The Fourfold Negation & the Perfection of Wisdom

The chatuskoti, or the Fourfold Negation (NOT THIS: NOT THAT: NOT BOTH: NOT NEITHER) is a principal tool in Buddhist contemplation and analytic meditation. Repeatedly enunciated by the Master Nagarjuna, it is the systematic application of analysis for the deconstruction of fixed views.

The Fourfold Negation refutes, in sequence: external appearances, internal appearances, consciousness, and the absolutization of emptiness. Properly understood, it is the negation of all that is compounded, dependent, and impermanent.  It is not, however, a ‘pure’, or non-affirming negation.

The Superior Nagarjuna warns in the Mulamadhyamakakarika, Chapter 13, “Examination of Mental Conformation”:

The Buddhas have proclaimed that the view of emptiness corrects all views, but those obsessed with the view of emptiness are incorrigible.  

The Master Chandrakirti explains:

The Spiritual Conquerors have proclaimed the absence of self in things to be the exhaustion of all views. Those for whom the absence of self is in itself a view are declared to be incurable. 

The Heart Sutra, condensed in the mantra of the Perfection of Wisdom, asserts the same truth. tadyatha om gate gate paragate parasamgate bodhi svaha. OM It is thus: Gone, gone, gone beyond, gone perfectly beyond, I surrender to enlightenment! 

The Fourfold Negation and the Perfection of Wisdom instruct us to go beyond external fabricated natures, internal dependent natures, consciousness, and self-emptiness. Enlightenment is only realized by purifying and abandoning these wrong, limited views, until the ground of all, the Buddha Essence, spontaneously arises as the separated result, the Primordial Buddha: true purity, true being, true bliss, and true permanence.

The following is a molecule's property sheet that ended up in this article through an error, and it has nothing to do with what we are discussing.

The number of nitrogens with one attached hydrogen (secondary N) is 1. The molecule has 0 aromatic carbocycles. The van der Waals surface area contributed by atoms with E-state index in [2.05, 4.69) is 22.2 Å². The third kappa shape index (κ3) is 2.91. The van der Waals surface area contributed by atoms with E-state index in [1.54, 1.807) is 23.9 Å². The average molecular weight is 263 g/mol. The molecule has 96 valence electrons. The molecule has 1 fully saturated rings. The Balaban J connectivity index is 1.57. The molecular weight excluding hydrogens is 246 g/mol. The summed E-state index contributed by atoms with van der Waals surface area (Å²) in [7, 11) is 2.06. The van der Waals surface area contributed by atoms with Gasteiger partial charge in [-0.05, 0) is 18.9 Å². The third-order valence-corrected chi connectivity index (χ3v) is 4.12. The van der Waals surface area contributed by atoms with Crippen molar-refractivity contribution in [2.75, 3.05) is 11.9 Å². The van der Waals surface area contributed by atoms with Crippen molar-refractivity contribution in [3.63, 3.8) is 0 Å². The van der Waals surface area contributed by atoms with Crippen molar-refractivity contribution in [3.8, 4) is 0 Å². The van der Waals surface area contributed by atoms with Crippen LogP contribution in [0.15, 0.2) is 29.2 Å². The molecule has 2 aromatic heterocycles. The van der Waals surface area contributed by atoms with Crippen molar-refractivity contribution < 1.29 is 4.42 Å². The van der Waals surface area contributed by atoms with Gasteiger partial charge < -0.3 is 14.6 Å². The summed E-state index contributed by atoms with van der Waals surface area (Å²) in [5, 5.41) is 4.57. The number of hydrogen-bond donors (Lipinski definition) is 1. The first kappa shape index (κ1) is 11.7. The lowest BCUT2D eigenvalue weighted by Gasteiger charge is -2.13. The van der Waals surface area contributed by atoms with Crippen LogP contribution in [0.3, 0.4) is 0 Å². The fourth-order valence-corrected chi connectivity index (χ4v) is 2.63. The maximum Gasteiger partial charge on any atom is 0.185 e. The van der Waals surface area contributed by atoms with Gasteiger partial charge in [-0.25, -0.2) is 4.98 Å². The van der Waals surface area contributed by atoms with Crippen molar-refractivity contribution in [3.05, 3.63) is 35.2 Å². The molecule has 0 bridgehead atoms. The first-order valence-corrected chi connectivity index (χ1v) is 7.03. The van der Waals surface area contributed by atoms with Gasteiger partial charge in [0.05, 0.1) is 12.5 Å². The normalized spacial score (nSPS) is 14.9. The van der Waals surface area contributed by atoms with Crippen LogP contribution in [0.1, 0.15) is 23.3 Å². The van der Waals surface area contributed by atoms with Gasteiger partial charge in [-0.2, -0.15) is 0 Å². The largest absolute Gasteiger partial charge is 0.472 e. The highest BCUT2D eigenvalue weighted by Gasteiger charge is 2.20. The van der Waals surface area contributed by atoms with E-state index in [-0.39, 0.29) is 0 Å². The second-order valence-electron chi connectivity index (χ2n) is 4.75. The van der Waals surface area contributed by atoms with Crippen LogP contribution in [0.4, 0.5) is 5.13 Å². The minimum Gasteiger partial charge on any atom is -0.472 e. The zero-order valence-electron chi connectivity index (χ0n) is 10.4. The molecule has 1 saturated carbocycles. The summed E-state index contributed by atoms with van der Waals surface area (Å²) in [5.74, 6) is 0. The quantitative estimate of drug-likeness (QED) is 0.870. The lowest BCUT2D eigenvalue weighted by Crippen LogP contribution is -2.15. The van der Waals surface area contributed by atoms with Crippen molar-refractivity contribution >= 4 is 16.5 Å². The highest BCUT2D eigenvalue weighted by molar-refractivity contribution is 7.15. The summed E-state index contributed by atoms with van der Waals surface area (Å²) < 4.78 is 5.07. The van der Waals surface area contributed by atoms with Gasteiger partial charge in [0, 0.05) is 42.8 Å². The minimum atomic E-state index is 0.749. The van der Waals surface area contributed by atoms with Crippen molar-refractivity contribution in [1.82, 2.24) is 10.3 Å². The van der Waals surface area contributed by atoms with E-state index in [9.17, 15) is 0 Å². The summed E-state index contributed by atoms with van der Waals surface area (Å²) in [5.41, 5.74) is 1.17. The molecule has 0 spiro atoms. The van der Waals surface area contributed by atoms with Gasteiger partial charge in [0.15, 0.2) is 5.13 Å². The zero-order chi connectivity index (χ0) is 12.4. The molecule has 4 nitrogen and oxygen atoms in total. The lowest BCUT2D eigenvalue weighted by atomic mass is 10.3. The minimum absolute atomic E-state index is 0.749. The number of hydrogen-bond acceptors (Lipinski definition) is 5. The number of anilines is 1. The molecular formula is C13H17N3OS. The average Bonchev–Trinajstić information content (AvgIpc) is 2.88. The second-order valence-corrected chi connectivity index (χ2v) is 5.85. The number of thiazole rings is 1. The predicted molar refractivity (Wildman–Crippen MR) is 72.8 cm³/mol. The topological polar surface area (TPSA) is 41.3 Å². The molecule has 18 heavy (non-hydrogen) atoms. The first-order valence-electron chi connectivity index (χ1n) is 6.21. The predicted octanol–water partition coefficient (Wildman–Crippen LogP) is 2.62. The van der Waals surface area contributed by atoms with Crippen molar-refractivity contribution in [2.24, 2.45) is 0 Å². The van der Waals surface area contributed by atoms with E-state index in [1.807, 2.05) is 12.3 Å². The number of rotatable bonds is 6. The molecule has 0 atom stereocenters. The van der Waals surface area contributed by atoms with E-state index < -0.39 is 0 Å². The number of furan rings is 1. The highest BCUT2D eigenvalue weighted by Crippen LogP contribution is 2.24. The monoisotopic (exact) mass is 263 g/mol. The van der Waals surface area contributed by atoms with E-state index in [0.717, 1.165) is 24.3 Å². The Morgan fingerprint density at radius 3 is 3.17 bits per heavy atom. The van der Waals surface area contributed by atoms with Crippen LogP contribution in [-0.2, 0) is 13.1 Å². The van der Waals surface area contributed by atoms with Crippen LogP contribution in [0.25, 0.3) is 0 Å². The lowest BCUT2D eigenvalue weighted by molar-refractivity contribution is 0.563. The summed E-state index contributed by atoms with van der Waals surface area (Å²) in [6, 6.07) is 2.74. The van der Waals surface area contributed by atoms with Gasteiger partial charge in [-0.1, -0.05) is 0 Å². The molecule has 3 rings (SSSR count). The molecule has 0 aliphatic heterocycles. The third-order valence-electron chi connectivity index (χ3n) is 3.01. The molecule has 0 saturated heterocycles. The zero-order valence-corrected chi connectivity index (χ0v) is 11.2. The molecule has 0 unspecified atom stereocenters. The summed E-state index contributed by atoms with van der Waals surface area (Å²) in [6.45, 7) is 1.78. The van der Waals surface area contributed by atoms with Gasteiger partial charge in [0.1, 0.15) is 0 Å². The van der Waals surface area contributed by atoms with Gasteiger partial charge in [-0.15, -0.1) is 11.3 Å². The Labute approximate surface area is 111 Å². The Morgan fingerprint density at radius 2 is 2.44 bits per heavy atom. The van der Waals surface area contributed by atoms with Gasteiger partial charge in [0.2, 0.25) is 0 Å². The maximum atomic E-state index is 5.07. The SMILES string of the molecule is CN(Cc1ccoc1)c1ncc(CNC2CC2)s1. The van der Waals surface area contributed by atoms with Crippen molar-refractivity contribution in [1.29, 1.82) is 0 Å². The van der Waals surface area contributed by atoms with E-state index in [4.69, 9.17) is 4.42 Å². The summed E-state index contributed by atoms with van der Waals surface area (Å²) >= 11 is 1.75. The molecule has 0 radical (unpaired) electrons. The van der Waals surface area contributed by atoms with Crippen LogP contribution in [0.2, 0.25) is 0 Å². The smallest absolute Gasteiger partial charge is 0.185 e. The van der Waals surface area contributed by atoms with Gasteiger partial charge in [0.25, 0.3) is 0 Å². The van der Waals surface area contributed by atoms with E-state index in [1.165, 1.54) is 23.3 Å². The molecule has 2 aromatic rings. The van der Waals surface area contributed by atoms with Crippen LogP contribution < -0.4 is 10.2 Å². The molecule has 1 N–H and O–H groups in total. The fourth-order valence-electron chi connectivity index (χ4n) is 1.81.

The process of deconstruction of false appearances cuts through the materialism of the Great Exposition (vaibhashika) school, the atomism of the Sutra (sautrantika) school, the idealism of the Yoga Practice (yogacharin) school, and the self-emptiness of the ordinary Middle Way (madhyamika) school. Once these partial views of reality are sequentially purified, we attain to the direct, spontaneous, non-dual, self-arisen pristine wisdom, the other-emptiness, of the Great Middle Way (maha madhyamika) school. 

The Fourfold Negation and the Perfection of Wisdom constitute, jointly and separately, the clarion call to go beyond these four partial, limited views. For only when we go ‘perfectly beyond’ them, can we encounter the peace and clarity of the fully established nature, our ultimate reality, the Buddha Essence.

About Tashi Nyima

I am a Dharma student, and aspire to be a companion on the path. I trust that these texts can offer a general approach and basic tools for practicing the Buddha's way to enlightenment. ||| Soy un estudiante del Dharma, y aspiro a ser un compañero en el sendero. Espero que estos textos ofrezcan a algunos un mapa general y herramientas básicas para la práctica del sendero a la iluminación que nos ofrece el Buda.
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3 Responses to The Fourfold Negation & the Perfection of Wisdom

  1. MindMindful says:

    Reblogged this on MindMindful and commented:
    I’ve never heard of this teaching before ……… perhaps, I’m ready for it now???!?

  2. Yue-han Su says:

    The four-fold negation helps one develop compassion. Why? Because awareness of emptiness is disarming; because it mitigates the tendency to hold strongly held views *for their own sake*.

    When all views are understood to be empty of intrinsic meaning — when it is seen that there is no “sure thing” in the realm of conditioned, samsaric beings — and when one sees that the view of another, if not equally valid in itself (as in simple madness, etc.), is at least the expression of another feeling and thinking being, one is left but no choice but to seek the best way forward way forward for all concerned, whatever that may be. Bereft of righteousness we are left with no choice but to act, intentionally, for the right.

    At least that’s my view! 🙂

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